Q: How does a water softener work?
A: A water softener device uses ion exchange to reduce the hardness by replacing magnesium and calcium (Mg2+ and Ca2+) with sodium or potassium ions (Na+ and K+). Ion exchange resins are organic polymers containing anionic functional groups to which the di-cations (Ca++). Regeneration of ion exchange resins takes place when most of the Na+ (or K ) ions have been replaced by calcium or magnesium ions, the resin must be refreshed by purging the Ca2+ and Mg2+ ions using a solution of sodium chloride or potassium chloride.

Q: What about water testing?
A: Every month your local health department receives hundreds of requests for advice about drinking water safety. Many people want to do the right thing and make sure that their water is safe. Testing is the first and most important step for any home or business owner concerned about water quality- Especially for those using well water.

Q: What water tests are available?
A: A water specialist will be happy to come to your home or business to conduct a basic water test and plumbing audit FREE of charge. If more advanced testing is required many additional tests can be obtained for a nominal charge. These include, but are not limited to: coliform bacteria, arsenic, lead, fluoride, nitrates, radon, and uranium.

Q: What drinking water problems can occur?
A: As development in our society increases, there are growing numbers of threats that could contaminate drinking water. Suburban growth encroaches upon once pristine watersheds, bringing with it all of the by-products of our modern life style. Actual events of drinking water contamination occur infrequently, and typically not at levels posing near-term health concern. Nonetheless, with the threats of such events increasing, we cannot take drinking water safety for granted. Greater vigilance by you, your water supplier, and your government is vital to ensure that such events do not occur in your water supply.

Q: Where does my water come from?
A: Drinking water comes from surface water and ground water. Large-scale water supply systems tend to rely on surface water resources, and smaller water systems tend to use ground water. Including the approximately 23 million Americans who use ground water as a private drinking water source, slightly more than half of the population receives its drinking water from ground water sources. Surface water includes rivers, lakes, and reservoirs. Ground water is pumped from wells that are drilled into aquifers which are geologic formations that contain water. The quantity of water in an aquifer and the water produced by a well depend on the nature of the rock, sand, or soil in the aquifer where the well withdraws water. Drinking water wells may be shallow (50 feet or less) or deep (more than 1,000 feet). Your water utility or your public works department can tell you the source of your public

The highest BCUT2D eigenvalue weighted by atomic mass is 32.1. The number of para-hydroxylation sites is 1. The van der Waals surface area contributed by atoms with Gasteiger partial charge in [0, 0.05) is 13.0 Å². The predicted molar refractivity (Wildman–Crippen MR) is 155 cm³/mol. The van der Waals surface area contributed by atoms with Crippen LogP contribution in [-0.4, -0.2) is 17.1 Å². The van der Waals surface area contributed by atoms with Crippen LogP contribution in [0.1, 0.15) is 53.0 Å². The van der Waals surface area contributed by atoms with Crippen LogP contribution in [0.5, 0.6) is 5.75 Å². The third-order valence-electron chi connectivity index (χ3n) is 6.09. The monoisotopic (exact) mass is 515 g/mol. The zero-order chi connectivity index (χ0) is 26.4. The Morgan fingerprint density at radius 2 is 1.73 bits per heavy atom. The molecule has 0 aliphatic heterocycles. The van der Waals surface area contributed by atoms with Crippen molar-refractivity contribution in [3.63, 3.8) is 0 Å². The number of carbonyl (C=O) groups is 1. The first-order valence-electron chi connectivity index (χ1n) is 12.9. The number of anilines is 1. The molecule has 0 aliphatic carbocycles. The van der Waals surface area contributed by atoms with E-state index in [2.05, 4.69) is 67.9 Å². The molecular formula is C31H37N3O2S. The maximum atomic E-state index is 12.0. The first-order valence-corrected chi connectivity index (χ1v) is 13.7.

drinking water supply.

Q: How does the city treat my water to make it safe?
A: Water suppliers use a variety of treatment processes to remove contaminants from drinking water. These individual processes may be arranged into a “treatment train” to remove undesirable contaminants from the water. The most commonly used processes include filtration, flocculation and sedimentation, and disinfection. Some treatment trains also include ion exchange and adsorption. A typical water treatment plant would have only the combination of processes needed to treat the contaminants in the source water used by the facility.

Q: How do I sanitize my well that has been impacted by flood waters?
A: Since the recent floods in Colorado the biological safety of those with wells were in question. One of the first step to consider after the flood levels have receded is to disinfect the well with a step by step chlorination if your well is suspect.

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